sports   |  men's soccer

Freshman Trey Muse already leaving his mark on men's soccer program



IMG_1622

Freshman goalkeeper Trey Muse saves a shot during warm-ups before IU’s match against the Butler Bulldogs Oct. 18 in Indianapolis. Muse has taken over the starting goalkeeper role for IU this season as a freshman.  Josh Eastern Buy Photos

It was a series of saves IU Coach Todd Yeagley said he'd never seen before.

At the time, the Wisconsin Badgers had been bearing down on the IU defense during their Oct. 21 meeting in Bloomington.

The series of saves came after a restart. First, it was a kick save. Then, seconds later, it was a punch. As the Hoosier defense scrambled, the next Wisconsin shot went over the crossbar. The crisis was averted. 

The crowd came to its feet, but IU freshman goalkeeper Trey Muse remained calm as he got ready for the ensuing goal kick.


The Hoosiers were still yet to allow a goal in more than nine games at the time, a program record. Muse was up to the challenge. 

That isn’t the only challenge he’s been up to in his freshman season. Muse’s name now sits in fourth place on the all-time NCAA shutout-streak list at just over 966 minutes.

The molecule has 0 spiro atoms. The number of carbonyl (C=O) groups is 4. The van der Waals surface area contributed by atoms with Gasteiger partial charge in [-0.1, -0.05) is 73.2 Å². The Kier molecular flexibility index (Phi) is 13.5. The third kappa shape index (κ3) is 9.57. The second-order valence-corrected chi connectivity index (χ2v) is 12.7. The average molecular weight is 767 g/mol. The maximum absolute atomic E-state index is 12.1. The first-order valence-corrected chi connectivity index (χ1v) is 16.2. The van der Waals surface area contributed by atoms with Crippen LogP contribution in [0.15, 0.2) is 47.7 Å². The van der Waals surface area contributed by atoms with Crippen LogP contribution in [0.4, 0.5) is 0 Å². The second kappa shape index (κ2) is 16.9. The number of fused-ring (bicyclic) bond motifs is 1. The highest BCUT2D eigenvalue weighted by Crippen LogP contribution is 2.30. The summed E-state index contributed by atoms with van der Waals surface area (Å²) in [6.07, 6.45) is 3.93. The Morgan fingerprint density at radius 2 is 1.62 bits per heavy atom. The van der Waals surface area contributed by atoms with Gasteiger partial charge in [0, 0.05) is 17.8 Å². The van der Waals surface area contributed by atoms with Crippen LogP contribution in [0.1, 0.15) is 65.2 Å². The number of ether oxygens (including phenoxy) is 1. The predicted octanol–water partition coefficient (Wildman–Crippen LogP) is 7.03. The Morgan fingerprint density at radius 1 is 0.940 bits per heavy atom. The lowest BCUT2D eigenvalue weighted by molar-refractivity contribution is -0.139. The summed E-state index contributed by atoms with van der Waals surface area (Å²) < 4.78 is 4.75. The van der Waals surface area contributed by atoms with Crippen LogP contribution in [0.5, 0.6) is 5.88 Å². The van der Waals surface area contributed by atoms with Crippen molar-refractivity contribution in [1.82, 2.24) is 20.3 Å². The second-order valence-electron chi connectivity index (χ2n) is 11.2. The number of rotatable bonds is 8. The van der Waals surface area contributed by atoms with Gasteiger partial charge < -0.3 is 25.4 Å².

For a player who didn’t play in an exhibition match and committed a few weeks after the rest of his freshman class did, it’s hard to think what IU soccer would be in 2017 without Muse between the pipes.

“We had confidence in Trey,” Yeagley said. “He’s really mature for a freshman. He has size, shot stopping ability, good feet — a lot of qualities that you look for in a keeper. You just weren’t sure how quickly he could acclimate.”

Muse’s young soccer career has already taken him all around the world. He is originally from Louisville, Kentucky, where he played at Male High School for three seasons. He then moved to Seattle, Washington, and played in the Seattle Sounders Development Academy

The IU freshman goalkeeper has also had the opportunity to play with the U.S. Under-18 Men's National Team.

With the U-18 National Team this past summer, Muse played in the Slovakia Cup, starting once for head coach Omid Namazi. 

With the Sounders, he got the opportunity to play with the Academy team, Sounders 2, Seattle’s representative in the United Soccer League.